In conclusion, even excluding any current “phishing” purposes or other illicit use of the domain name in the present case, anyway we could find no other possible legitimate use of <ASSISTENZAA-INTESAA.COM>. The sole further aim of the owner of the domain name under consideration might be to resell it to the Complainant, which represents, in any case, an evidence of the registration and use in bad faith, according to par. 4(b)(i) («circumstances indicating that you have registered or you have acquired the domain name primarily for the purpose of selling, renting, or otherwise transferring the domain name registration to the complainant who is the owner of the trademark or service mark or to a competitor of that complainant, for valuable consideration in excess of your documented out-of-pocket costs directly related to the domain name»).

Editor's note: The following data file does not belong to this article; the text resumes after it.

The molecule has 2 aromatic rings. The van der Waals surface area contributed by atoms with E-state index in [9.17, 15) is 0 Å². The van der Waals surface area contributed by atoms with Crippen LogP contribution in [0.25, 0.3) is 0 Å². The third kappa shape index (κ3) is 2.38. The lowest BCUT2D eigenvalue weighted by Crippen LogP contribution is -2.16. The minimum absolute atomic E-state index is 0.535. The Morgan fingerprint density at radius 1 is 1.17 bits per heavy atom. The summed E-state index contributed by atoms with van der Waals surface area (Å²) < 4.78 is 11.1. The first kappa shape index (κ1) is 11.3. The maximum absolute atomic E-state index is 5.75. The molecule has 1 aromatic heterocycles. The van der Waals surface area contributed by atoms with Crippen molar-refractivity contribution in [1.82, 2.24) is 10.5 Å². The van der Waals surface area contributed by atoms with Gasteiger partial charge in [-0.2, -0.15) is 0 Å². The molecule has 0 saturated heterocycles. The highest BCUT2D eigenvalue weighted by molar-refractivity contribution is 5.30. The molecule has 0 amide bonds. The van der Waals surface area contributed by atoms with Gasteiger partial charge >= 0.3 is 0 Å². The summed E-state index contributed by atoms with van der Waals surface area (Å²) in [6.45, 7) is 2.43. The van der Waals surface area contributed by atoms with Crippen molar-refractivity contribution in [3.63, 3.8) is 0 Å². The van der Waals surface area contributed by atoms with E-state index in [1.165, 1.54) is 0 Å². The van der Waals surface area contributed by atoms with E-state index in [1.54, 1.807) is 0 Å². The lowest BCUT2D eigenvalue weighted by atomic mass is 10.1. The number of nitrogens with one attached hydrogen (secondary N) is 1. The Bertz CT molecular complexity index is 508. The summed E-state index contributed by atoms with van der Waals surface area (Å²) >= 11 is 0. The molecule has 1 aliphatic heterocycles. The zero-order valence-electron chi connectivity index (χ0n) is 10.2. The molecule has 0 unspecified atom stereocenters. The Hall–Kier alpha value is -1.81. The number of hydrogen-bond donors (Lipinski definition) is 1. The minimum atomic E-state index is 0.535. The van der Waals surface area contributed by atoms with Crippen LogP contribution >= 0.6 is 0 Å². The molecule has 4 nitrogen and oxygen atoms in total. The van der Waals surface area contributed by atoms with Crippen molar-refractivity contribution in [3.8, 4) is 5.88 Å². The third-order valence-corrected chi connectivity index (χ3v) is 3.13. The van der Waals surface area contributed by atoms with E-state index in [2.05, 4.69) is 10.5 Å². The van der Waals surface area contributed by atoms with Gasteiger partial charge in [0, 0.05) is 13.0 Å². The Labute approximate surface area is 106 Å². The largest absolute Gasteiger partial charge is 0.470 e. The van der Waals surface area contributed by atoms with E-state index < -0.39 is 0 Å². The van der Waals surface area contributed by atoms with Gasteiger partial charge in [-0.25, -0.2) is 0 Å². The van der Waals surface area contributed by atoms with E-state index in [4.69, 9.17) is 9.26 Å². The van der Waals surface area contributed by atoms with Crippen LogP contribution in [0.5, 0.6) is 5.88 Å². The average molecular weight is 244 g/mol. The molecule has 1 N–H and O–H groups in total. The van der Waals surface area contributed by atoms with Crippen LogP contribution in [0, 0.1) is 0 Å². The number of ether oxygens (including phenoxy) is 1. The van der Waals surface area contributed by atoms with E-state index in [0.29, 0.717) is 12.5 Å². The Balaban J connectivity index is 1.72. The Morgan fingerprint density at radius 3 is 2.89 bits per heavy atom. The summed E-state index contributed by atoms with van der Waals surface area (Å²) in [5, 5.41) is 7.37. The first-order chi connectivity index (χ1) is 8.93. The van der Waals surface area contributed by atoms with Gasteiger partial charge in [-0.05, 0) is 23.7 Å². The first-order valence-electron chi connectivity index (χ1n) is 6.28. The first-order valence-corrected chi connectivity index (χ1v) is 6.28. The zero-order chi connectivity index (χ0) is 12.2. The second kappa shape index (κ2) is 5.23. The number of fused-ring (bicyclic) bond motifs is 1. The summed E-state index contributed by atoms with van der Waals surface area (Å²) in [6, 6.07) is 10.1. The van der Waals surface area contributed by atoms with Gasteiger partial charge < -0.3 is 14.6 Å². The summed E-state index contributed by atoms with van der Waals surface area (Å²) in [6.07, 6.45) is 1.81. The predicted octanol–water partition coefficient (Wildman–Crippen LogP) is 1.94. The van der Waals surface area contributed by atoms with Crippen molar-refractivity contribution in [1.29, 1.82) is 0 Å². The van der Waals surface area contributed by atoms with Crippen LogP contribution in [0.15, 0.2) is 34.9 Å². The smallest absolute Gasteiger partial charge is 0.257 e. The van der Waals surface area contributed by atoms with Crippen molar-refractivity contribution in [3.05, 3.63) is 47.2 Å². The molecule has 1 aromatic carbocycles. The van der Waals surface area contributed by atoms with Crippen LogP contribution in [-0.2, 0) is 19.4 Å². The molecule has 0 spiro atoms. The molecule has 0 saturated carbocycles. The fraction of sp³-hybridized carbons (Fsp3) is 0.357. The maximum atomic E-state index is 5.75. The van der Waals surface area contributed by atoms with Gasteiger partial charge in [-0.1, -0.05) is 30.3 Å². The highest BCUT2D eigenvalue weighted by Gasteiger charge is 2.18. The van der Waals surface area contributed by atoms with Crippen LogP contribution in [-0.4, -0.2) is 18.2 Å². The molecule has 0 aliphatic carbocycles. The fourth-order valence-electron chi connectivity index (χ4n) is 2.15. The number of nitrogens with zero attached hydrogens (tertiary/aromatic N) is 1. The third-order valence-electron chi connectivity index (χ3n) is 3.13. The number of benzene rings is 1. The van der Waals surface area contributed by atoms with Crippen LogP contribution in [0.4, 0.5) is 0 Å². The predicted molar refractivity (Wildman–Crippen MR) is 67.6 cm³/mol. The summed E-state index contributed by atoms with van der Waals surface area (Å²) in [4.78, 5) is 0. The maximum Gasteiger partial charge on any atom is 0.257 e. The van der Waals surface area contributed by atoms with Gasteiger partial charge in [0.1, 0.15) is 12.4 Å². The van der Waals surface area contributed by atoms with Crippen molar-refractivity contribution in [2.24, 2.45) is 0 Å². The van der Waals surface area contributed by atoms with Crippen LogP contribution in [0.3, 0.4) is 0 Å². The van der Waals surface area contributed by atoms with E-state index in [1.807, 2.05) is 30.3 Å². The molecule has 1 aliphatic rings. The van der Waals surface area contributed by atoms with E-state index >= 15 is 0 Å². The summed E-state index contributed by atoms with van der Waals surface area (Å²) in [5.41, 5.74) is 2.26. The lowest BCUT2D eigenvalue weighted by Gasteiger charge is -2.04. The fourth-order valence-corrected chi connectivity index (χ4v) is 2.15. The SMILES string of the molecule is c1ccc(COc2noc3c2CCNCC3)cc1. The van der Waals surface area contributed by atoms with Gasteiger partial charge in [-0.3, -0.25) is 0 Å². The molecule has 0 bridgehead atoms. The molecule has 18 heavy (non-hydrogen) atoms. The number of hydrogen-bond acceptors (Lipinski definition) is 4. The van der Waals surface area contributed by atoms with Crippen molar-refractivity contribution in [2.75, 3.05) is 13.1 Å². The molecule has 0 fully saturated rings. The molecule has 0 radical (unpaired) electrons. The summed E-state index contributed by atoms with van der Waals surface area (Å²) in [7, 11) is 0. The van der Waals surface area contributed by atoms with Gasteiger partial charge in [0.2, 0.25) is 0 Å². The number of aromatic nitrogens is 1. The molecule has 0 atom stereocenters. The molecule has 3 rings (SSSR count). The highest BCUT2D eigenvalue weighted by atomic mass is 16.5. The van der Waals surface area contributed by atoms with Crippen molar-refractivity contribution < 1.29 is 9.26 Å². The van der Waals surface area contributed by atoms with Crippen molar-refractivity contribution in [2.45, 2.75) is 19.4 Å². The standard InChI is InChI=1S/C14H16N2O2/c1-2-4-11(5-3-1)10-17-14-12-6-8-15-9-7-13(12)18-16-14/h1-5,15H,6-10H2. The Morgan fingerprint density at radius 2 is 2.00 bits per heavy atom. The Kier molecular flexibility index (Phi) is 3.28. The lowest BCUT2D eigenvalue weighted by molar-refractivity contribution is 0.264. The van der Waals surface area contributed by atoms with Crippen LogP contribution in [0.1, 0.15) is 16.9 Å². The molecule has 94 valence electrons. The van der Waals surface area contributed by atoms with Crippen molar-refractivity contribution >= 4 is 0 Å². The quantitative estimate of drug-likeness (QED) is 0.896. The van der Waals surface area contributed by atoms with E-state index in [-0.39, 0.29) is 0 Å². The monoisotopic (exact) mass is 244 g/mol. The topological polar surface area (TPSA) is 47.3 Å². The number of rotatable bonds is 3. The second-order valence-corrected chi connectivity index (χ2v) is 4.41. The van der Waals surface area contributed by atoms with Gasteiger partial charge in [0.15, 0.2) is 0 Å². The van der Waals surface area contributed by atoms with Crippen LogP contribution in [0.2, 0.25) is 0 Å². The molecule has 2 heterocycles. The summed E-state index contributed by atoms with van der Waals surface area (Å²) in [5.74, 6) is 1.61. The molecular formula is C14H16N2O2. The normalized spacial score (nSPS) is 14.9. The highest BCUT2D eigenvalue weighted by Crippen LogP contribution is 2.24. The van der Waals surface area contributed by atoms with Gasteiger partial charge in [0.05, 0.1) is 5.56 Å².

In the light of the above, the third and final element necessary for finding that the Respondent has engaged in abusive domain name registration and use has been established.
The Complainant has, to the satisfaction of the Panel, shown the disputed domain name is identical or confusingly similar to a trademark or service mark in which the Complainant has rights (within the meaning of paragraph 4(a)(i) of the Policy).
It is well established that the specific top level of a domain name such as “.com” does not affect the domain name for the purpose of determining whether it is identical or confusingly similar. Neither does the mere addition of generic terms like in this case "assistenzaa", or an extra letter or slight misspelling like in this case adding the extra "A" in the end of "INTESAA". Therefor the disputed domain name is confusingly similar to the Complainant´s trademark INTESA.
The Complainant has, to the satisfaction of the Panel, shown the Respondent to have no rights or legitimate interests in respect of the disputed domain name (within the meaning of paragraph 4(a)(ii) of the Policy).